The Origins of Bodybuilding


Bodybuilding as we know it begins in late nineteenth century Germany with Eugen Sandow, who is known as “The Father of Bodybuilding”. Before Sandow, strongmen were popular for their feats of prowess. However, these were often stocky, rather overweight gentlemen. Not only was Sandow strong, but he would add a visual aesthetic to bodybuilding, which he would term ‘The Grecian Ideal’  – some of his act would consist of simply standing on stage while lesser mortals would gawk at his abs. Above all he was keen on emphasising the importance of physical fitness, developing strength training processes that were revolutionary for his time, many of which we still employ today.

For instance, he recommended against training to failure – in order to promote muscle development – incorporating exercise into stationary periods of your daily regime, and recommended strength training for women as well as men. There was obviously far more to him than just wrestling muzzled lions. Indeed, within the bodybuilding community, Sandow has left such a lasting impact that the Mr. Olympia trophy is called “The Sandow”.

Sandow achieved the physique of a Greek God purely through the use of dumbbells and barbells, eschewing all other forms of exercise training. He would proudly claim,  “I have never fancied, nor found need for, the elaborate equipment of the modern gymnasium,”  He had been inspired during his youth when his father took him on a Grand Tour, his encounters with classical culture fostering a lifelong interest in physical culture; he would even publish a magazine of that title, the first in the world.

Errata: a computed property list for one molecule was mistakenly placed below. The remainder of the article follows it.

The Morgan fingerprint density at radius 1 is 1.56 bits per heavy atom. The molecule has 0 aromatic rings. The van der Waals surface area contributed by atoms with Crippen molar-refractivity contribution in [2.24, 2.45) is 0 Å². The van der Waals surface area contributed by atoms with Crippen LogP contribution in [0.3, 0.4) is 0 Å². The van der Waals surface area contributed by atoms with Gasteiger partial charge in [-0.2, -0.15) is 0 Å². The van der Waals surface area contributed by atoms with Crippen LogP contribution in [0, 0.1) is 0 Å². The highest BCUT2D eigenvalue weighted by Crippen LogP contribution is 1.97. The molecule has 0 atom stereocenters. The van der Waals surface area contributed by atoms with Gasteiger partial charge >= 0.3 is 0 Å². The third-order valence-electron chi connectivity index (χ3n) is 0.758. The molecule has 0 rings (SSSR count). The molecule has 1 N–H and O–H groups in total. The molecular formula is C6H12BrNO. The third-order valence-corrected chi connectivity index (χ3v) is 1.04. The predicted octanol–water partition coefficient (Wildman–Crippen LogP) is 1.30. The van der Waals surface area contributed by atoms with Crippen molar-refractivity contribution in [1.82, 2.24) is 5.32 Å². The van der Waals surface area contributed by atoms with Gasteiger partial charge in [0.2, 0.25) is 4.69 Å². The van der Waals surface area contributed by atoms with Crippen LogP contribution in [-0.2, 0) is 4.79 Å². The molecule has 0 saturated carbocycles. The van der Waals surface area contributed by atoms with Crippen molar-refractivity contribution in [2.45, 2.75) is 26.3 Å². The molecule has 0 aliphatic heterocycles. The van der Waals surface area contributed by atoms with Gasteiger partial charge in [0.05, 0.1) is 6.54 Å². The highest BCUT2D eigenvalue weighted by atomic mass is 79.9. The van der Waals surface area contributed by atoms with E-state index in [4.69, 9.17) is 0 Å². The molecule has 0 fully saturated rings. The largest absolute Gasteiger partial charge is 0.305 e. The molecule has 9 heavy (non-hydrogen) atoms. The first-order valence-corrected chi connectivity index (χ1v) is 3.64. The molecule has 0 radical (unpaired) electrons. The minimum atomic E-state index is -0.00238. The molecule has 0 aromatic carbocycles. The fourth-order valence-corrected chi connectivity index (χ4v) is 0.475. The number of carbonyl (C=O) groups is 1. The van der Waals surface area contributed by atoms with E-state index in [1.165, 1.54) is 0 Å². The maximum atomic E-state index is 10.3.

Sandow would find fame when he won a contest for the world’s strongest man, making him a Victorian celebrity. His highly successful stage act would include bending iron bars, snapping chains and supporting horses and soldiers on his back. Backstage, ladies (and gentlemen of a certain persuasion) could get to meet him and touch his muscles. He would appear in one of Thomas Edison’s first films illustrating his routine, and would also found the first bodybuilding contest, The Great Show, held in the Royal Albert Hall. In 1901.

Much of his advice holds true today – for instance, he would recommend a mixed regime of exercise to work on different muscle groups, and recommend drinking lots of water for hydration. In other respects, he did beg to differ from contemporary opinion. While he recommended moderation in all things, he also stated that “A man should be denied nothing which he desires within certain limits. I never refuse myself anything—I take wine, beer, smoke…” He also abhorred exercising indoors, claiming that it led to “a stagnation of the life-processes”, preferring to work out en plein air.

Ultimately, no man – however fit – is immortal, and he died tragically young, at the age of 38, as the result of a brain aneurysm.  Some speculated that syphilis was the root cause, as Sandow was a hit with the ladies, and according to some scurrilous rumours, the gentlemen too.

Whatever the truth, modern bodybuilding owes Sandow an immense debt.